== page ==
Not enough land globally for North American diet, study found
If everybody in the world adopted the North American diet, there would be a shortage of land. In other words, there wouldn’t be enough land to produce the food we required, a new study has found.
The researchers, from the University of Guelph in Canada, wrote about their study in the journal PLUS ONE (citation below)
Adherence to USDA guidelines would require one giga-hectare of extra land under current farming practices, the researchers concluded. One giga-hectare is approximately the size of Canada. USDA stands for the United States Department of Agriculture.
Therefore, if everybody worldwide adopted the North American diet, we would need an additional farm the size of Canada. Otherwise, we would not have enough land for our dietary requirements.
North American diet is unsustainable
Regarding the USDA’s guidelines, Madhur Anand said:
“The data shows that we would require more land than what we have if we adopt these guidelines. It is unsustainable.”
“This is one of the first papers to look at how the adoption of Western dietary guidelines by the global population would translate into food production, including imports and exports, and specifically how that would dictate land use and the fallouts of that.”
Prof. Anand is director of the Global Ecological Change and Sustainability lab.
The dietary guidelines are an improvement on what existed before. However, the USDA needs to develop them further.
Health, global land use, and equity
Apart from using health as a criterion, we must also use global land use and equity, the authors wrote. Equity, in this context, refers to the ownership of farmland as an asset.
Prof. Anand, who is also a professor at the University of Guelph’s School of Environmental Sciences (SES), said:
“We need to look at diet not just as an individual health issue but as an ecosystem health issue.”
North America diet favors Western farms
Globally, there is a strong east-west division, the authors found. The majority of Western Hemisphere nations would utilize less land using the USDA guideline diet. Eastern Hemisphere nations, on the other hand, would use more land.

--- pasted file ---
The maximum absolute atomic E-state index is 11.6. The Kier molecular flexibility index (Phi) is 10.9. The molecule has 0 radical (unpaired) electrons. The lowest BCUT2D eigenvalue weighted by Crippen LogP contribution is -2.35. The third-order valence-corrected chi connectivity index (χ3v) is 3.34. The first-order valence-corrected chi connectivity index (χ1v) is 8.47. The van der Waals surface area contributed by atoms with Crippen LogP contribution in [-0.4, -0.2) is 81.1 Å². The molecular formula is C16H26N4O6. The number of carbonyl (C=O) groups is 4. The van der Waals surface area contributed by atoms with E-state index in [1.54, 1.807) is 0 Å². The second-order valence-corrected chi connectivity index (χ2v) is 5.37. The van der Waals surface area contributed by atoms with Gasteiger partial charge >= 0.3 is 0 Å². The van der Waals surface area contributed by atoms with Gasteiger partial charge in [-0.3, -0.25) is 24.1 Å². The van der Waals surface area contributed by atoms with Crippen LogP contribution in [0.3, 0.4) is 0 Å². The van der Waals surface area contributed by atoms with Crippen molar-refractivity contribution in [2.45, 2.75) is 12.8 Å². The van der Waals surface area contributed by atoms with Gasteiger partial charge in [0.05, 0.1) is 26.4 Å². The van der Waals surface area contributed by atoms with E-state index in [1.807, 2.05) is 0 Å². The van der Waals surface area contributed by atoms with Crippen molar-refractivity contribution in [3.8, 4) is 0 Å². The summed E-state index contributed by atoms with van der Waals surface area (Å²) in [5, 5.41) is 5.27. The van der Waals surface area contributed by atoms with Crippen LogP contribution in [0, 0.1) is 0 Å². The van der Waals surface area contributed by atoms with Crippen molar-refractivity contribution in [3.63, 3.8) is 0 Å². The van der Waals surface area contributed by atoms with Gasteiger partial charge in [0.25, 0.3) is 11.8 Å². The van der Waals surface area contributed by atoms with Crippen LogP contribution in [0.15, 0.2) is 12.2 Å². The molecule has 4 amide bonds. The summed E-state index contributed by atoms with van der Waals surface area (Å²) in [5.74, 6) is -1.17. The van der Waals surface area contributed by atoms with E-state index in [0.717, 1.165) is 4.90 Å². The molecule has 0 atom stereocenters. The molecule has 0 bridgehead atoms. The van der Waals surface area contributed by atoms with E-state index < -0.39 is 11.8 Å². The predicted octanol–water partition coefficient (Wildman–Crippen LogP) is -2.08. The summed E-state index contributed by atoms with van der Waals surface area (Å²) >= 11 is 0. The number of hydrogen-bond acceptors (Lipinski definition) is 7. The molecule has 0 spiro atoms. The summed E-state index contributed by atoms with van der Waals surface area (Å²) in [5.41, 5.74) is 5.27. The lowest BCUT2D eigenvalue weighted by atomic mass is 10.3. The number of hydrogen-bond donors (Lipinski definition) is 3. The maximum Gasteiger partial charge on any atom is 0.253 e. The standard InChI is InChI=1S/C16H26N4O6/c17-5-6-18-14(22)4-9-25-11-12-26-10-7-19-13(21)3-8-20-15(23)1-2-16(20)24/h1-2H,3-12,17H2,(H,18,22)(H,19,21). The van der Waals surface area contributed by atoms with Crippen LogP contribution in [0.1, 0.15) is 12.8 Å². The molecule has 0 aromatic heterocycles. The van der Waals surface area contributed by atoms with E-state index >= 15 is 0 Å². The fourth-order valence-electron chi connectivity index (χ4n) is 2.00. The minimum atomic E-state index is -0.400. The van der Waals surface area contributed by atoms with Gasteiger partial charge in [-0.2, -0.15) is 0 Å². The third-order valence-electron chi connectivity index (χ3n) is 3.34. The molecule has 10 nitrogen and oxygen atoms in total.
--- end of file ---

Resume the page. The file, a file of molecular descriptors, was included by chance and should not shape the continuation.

Prof. Anand said:
“We need to understand human and environmental systems in a coordinated manner, and this is where the interdisciplinary aspect of the work shines. This is also why we worked with an applied mathematician.”
Dietary guidelines – international coordination
Global lands are a limited resource. Therefore, there should be international coordination of dietary guidelines, the authors suggested.
Prof. Anand said:
“This could be similar, at least in principle, to how greenhouse gas emissions are increasingly being coordinated internationally to address another major global problem: climate change.”
Diets must be healthy – farming must be sustainable
Co-author, Prof. Evan Fraser, added:
“One of the 21st century’s great challenges is to develop diets that are both healthy for our bodies and sustainable for the planet.”
“Developing the technologies and insights to help industry and consumers is part of what many of us at the University of Guelph are working on through the Food from Thought initiative.”
Prof. Fraser is Scientific Director of the Food From Thought Project and Director of the Arrell Food Institute at U of G. He is also the holder of a Canada Research Chair in Global Food Security.
The North American diet is based on the USDA Dietary Guidelines. It is the cornerstone of the Federal nutrition programs. According to the USDA:
“The Dietary Guidelines provide food-based recommendations to promote health, help prevent diet-related chronic diseases, and meet nutrient needs.”
“Global land use implications of dietary trends,” Sarah Rizvi, Chris Pagnutti, Evan Fraser, Chris T. Bauch, and Madhur Anand. PLOS ONE. Published: August 8, 2018. https://doi.org/10.1371/journal.pone.0200781.